jeudi 27 mars 2014

Commented Game - Simple play, efficient play.

Hello go-fellows !

Today, no pictures to come, or no "Title" games to show ( for that, just wait - they'll come tomorrow with the next round of Chunlan Cup).

Recently, I started teaching again. Not that I had stopped at all, but it had been quite irregular since a while.
I was even asked by a player to be his teacher. That's not a title I enjoy much but still, it's always pleasant to get such requests without even asking - and I agreed, as he has a nice-looking "honte" style". He sometimes blunders and all, but that's natural if he never had a teacher to teach him shapes or basics.

In the early 2000, when I started playing go on KGS, the EGR was hardly attended by 200/ 300 players at most. On one hand, there were so few high dans to play each other that it was quite easy to receive teaching games by them. There were no Go schools. Only the top dan players. On the other hand, a few official teachers , Lloyd  for instance, still active on kgs, or Neil Moffatt (an author of Go Books which I strongly recommend for every kyu player below 1d) - I can't remember his KGS ID - , or Jim Chambers (aka Osmosis or Morpheus - former admin) who used to run the "Temple of Go Dojo", a room in which he gathered dozens of students to play with, and review their games despite his "meager" 3d or 4d (his own words). That was already so high and unreachable for us, mere ddks. This is where I learnt everything about Go, repeating the same mistakes over and over again, probably hundred of times, without Jim getting "bored" at all. And he would still keep playing, despite our "bad moves",  our aborted josekis and  our groups perishing.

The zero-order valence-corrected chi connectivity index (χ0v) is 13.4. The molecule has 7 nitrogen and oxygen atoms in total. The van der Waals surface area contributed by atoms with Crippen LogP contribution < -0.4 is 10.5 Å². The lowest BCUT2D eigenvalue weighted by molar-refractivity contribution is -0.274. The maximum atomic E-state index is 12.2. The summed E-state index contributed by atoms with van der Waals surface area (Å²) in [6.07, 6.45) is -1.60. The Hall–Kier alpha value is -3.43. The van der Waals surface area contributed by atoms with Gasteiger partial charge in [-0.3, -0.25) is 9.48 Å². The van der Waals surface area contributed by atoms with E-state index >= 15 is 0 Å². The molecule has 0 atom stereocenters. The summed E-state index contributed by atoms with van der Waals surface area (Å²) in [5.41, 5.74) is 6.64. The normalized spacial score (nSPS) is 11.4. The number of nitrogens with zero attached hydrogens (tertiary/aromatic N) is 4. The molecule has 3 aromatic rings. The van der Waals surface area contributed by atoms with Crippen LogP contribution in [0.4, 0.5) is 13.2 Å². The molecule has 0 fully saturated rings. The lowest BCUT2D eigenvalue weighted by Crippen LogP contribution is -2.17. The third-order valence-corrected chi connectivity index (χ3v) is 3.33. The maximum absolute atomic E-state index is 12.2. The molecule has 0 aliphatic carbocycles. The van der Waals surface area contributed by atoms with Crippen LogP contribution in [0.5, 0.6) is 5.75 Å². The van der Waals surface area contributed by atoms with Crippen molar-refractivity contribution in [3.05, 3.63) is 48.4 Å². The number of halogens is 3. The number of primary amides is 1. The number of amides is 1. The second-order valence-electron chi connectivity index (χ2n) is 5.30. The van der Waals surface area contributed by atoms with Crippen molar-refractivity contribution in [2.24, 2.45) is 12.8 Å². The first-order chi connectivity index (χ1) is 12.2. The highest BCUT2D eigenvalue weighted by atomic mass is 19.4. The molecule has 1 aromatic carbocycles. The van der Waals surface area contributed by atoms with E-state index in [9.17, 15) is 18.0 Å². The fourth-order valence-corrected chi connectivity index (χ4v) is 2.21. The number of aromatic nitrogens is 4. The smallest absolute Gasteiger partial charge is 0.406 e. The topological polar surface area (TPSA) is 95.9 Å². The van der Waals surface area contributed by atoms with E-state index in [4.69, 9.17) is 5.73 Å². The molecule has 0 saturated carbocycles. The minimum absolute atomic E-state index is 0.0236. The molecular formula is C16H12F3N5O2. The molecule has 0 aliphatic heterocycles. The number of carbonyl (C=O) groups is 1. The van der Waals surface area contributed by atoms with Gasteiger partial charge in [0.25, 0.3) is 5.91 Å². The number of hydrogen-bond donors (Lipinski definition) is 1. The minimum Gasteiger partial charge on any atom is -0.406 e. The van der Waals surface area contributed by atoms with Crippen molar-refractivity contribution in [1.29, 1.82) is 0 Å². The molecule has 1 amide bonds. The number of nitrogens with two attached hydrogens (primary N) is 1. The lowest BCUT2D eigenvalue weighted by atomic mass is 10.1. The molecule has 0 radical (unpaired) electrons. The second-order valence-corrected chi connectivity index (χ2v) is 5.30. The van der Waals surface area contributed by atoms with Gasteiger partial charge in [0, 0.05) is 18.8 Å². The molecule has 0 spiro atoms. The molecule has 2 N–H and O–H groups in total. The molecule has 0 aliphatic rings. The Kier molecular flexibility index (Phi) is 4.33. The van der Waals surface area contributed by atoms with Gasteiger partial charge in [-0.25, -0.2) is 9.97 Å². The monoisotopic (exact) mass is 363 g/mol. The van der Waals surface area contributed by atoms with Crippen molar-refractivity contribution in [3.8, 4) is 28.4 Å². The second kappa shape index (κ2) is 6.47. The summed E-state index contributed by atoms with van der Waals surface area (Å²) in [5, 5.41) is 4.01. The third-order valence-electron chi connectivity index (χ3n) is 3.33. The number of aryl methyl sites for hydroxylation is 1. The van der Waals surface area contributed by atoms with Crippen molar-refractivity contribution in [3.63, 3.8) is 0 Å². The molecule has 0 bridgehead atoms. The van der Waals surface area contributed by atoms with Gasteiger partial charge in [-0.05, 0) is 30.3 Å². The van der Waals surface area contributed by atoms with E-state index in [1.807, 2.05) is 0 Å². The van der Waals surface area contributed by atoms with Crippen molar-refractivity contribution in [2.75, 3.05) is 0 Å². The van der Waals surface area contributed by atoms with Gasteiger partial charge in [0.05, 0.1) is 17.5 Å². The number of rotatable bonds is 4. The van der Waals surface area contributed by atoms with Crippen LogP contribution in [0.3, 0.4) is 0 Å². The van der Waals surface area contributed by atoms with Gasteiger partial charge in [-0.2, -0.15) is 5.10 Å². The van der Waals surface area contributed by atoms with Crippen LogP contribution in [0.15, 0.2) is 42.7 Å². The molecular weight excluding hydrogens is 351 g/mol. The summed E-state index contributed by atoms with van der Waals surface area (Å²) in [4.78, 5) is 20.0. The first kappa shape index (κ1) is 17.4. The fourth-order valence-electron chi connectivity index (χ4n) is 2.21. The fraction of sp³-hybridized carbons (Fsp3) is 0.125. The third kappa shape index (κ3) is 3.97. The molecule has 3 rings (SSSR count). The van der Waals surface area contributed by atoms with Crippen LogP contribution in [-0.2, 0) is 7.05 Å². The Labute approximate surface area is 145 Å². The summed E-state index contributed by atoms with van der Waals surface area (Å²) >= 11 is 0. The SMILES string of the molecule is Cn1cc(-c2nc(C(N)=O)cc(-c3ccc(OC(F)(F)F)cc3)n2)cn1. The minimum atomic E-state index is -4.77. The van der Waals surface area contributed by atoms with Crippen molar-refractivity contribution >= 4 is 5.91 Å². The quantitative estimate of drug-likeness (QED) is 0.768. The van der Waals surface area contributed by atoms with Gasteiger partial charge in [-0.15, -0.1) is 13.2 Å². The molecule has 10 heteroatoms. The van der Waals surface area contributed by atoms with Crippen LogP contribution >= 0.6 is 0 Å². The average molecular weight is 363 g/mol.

When he started to teach us all, he used to say "I'm going to teach you all up to dan level - the only thing I request in exchange is that you also teach others in return". I think that's the major lesson I retain from those times.

As he taught me patience, calm play, "good shapes", among other things, I 'll show you a game played on tygem by one of my favourite players : "Restart(P)"  (P) standing for profesionnal on tygem. But you'll see, their play is very easy to understand, very calm, efficient. No trickplay. I always find it admirable to see such easy-looking games when you know how much of reading-freaks they are. His opponent is "cy1115(P)", also professionnal. I don't have informations such as their names or anything, unfortunately.